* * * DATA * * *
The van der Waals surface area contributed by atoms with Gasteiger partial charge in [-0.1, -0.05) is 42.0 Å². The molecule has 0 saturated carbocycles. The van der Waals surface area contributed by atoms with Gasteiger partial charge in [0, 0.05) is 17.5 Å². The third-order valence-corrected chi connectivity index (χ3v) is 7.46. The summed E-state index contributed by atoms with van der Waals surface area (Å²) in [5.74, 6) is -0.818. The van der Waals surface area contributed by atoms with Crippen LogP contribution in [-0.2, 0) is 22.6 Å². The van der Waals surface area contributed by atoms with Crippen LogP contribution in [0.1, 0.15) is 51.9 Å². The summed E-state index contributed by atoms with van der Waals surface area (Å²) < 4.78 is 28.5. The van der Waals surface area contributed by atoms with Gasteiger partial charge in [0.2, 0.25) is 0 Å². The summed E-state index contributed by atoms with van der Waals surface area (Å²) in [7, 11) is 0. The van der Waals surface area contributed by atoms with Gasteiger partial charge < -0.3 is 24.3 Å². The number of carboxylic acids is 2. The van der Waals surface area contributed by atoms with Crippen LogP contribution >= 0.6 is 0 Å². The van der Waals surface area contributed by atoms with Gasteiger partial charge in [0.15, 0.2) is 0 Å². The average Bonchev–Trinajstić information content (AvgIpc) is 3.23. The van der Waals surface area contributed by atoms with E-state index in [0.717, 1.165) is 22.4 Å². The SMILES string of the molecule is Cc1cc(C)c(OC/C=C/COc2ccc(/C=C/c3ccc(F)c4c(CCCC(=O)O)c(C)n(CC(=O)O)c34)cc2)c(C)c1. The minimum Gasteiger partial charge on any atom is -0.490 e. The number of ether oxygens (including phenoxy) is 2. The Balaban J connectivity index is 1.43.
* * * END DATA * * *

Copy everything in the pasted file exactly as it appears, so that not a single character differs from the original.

The van der Waals surface area contributed by atoms with Gasteiger partial charge in [-0.1, -0.05) is 42.0 Å². The molecule has 0 saturated carbocycles. The van der Waals surface area contributed by atoms with Gasteiger partial charge in [0, 0.05) is 17.5 Å². The third-order valence-corrected chi connectivity index (χ3v) is 7.46. The summed E-state index contributed by atoms with van der Waals surface area (Å²) in [5.74, 6) is -0.818. The van der Waals surface area contributed by atoms with Crippen LogP contribution in [-0.2, 0) is 22.6 Å². The van der Waals surface area contributed by atoms with Crippen LogP contribution in [0.1, 0.15) is 51.9 Å². The summed E-state index contributed by atoms with van der Waals surface area (Å²) < 4.78 is 28.5. The van der Waals surface area contributed by atoms with Gasteiger partial charge in [0.2, 0.25) is 0 Å². The summed E-state index contributed by atoms with van der Waals surface area (Å²) in [7, 11) is 0. The van der Waals surface area contributed by atoms with Gasteiger partial charge < -0.3 is 24.3 Å². The number of carboxylic acids is 2. The van der Waals surface area contributed by atoms with Crippen LogP contribution >= 0.6 is 0 Å². The van der Waals surface area contributed by atoms with Gasteiger partial charge in [0.15, 0.2) is 0 Å². The average Bonchev–Trinajstić information content (AvgIpc) is 3.23. The van der Waals surface area contributed by atoms with E-state index in [0.717, 1.165) is 22.4 Å². The SMILES string of the molecule is Cc1cc(C)c(OC/C=C/COc2ccc(/C=C/c3ccc(F)c4c(CCCC(=O)O)c(C)n(CC(=O)O)c34)cc2)c(C)c1. The minimum Gasteiger partial charge on any atom is -0.490 e. The number of ether oxygens (including phenoxy) is 2. The Balaban J connectivity index is 1.43.